9.   The enemy kept up a continual fire while the ship was getting underway and for some time after, and several[l] fragments of shell, apparently shrapnel, landed on board, spent pieces striking two of the crew without injury. These men were on the spar deck, one aft and one forward and were struck at the same time, showing that, if they were shot from a shrapnel its explosion was such as to scatter some of its balls fore and aft the ship. Each of these pieces is of lead, flattened out and about one inch in diameter. A piece of iron shell two and one half inches long by and oneone-half inch wide, hit the sailing launches strong back, struck the deck at the foot of the bridge ladder, making quite an indentation, struck the steam launch and fell to the deck. The shell from which this piece came was seen to explode about fifty feet from the ship and most of its fragments passed over the ship.

     10.  The conduct of the Officers and crew was excellent, even the men on the sick-list voluntarily rushed to their quarters. This is the first time the crew has been under fire at such a close range and there was no flinching, although the shot fell close to, and passed over the ship, all were cool and eager to do their duty. No one is deserving of censure nor is any one specially deserving of praise.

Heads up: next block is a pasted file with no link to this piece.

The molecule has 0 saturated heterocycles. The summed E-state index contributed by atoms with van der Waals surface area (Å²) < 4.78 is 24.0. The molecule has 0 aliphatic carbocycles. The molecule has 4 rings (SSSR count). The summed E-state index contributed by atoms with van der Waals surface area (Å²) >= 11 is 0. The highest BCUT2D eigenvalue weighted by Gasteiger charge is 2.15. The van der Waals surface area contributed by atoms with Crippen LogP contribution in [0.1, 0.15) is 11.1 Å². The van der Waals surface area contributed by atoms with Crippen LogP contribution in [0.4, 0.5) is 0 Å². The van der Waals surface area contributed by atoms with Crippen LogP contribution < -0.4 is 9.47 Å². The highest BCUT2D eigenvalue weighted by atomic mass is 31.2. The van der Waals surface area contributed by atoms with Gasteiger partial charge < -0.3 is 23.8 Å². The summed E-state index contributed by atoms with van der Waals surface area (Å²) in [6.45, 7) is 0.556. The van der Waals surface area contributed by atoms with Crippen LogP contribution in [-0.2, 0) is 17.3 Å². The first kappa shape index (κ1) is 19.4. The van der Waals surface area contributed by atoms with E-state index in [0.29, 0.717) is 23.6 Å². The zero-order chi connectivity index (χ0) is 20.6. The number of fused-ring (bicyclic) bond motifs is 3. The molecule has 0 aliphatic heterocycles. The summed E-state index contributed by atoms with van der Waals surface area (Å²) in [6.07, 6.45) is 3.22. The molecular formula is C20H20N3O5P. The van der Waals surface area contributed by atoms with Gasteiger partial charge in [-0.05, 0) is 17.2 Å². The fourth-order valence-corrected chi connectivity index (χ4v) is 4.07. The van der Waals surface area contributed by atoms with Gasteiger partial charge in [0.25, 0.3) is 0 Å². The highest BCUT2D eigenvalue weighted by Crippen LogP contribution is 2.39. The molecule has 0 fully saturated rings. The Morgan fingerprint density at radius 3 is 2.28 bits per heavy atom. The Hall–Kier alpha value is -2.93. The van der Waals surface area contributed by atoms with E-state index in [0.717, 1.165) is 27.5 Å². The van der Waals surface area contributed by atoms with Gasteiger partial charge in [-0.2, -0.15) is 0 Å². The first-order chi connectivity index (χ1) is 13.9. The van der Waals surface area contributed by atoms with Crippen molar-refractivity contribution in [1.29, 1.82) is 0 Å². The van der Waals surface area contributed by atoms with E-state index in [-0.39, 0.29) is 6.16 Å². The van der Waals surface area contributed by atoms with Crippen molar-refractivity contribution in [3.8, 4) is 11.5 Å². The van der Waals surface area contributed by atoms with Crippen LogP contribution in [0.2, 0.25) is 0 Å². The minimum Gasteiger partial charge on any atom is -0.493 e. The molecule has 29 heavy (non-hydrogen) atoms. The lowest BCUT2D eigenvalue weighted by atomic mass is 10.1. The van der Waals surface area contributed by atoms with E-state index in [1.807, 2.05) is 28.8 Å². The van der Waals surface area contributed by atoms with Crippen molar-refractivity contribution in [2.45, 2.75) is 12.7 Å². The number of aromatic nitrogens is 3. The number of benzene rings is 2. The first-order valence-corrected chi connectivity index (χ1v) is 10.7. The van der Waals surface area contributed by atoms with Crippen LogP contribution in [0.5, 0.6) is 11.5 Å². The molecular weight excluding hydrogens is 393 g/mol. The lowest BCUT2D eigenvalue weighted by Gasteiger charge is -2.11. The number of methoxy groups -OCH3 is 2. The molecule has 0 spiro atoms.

11.  The battery worked satisfactorily and the supply of ammunition was ample.

          Very respectfully,

              G. W. M E N T Z ,

                   Lieutenant, U.S.Navy,

                        Executive Officer,

The Commanding Officer,

     U. S. S. Annapolis.

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U.S.S.Annapolis, 3rd Rate,       

Guantanamo , Cuba, July 18, 1898.

S I R :--